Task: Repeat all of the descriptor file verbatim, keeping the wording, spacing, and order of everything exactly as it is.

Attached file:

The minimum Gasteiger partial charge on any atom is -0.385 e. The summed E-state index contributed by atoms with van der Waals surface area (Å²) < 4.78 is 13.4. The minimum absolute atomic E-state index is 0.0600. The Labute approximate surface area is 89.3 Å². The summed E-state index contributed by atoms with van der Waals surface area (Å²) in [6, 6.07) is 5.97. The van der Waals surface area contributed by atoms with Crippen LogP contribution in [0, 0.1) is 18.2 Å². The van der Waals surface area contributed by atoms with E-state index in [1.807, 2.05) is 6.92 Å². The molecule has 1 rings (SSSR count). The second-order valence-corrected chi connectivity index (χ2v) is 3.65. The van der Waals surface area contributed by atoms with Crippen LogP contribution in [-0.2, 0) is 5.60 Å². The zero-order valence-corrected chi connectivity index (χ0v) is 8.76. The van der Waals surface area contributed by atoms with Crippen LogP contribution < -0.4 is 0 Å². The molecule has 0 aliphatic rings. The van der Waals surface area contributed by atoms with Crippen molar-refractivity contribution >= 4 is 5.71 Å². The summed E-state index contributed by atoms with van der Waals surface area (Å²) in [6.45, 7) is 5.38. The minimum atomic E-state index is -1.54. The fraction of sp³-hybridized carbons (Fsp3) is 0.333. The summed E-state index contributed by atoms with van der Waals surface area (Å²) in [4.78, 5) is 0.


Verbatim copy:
The minimum Gasteiger partial charge on any atom is -0.385 e. The summed E-state index contributed by atoms with van der Waals surface area (Å²) < 4.78 is 13.4. The minimum absolute atomic E-state index is 0.0600. The Labute approximate surface area is 89.3 Å². The summed E-state index contributed by atoms with van der Waals surface area (Å²) in [6, 6.07) is 5.97. The van der Waals surface area contributed by atoms with Crippen LogP contribution in [0, 0.1) is 18.2 Å². The van der Waals surface area contributed by atoms with E-state index in [1.807, 2.05) is 6.92 Å². The molecule has 1 rings (SSSR count). The second-order valence-corrected chi connectivity index (χ2v) is 3.65. The van der Waals surface area contributed by atoms with Crippen LogP contribution in [-0.2, 0) is 5.60 Å². The zero-order valence-corrected chi connectivity index (χ0v) is 8.76. The van der Waals surface area contributed by atoms with Crippen LogP contribution < -0.4 is 0 Å². The molecule has 0 aliphatic rings. The van der Waals surface area contributed by atoms with Crippen molar-refractivity contribution >= 4 is 5.71 Å². The summed E-state index contributed by atoms with van der Waals surface area (Å²) in [6.45, 7) is 5.38. The minimum atomic E-state index is -1.54. The fraction of sp³-hybridized carbons (Fsp3) is 0.333. The summed E-state index contributed by atoms with van der Waals surface area (Å²) in [4.78, 5) is 0.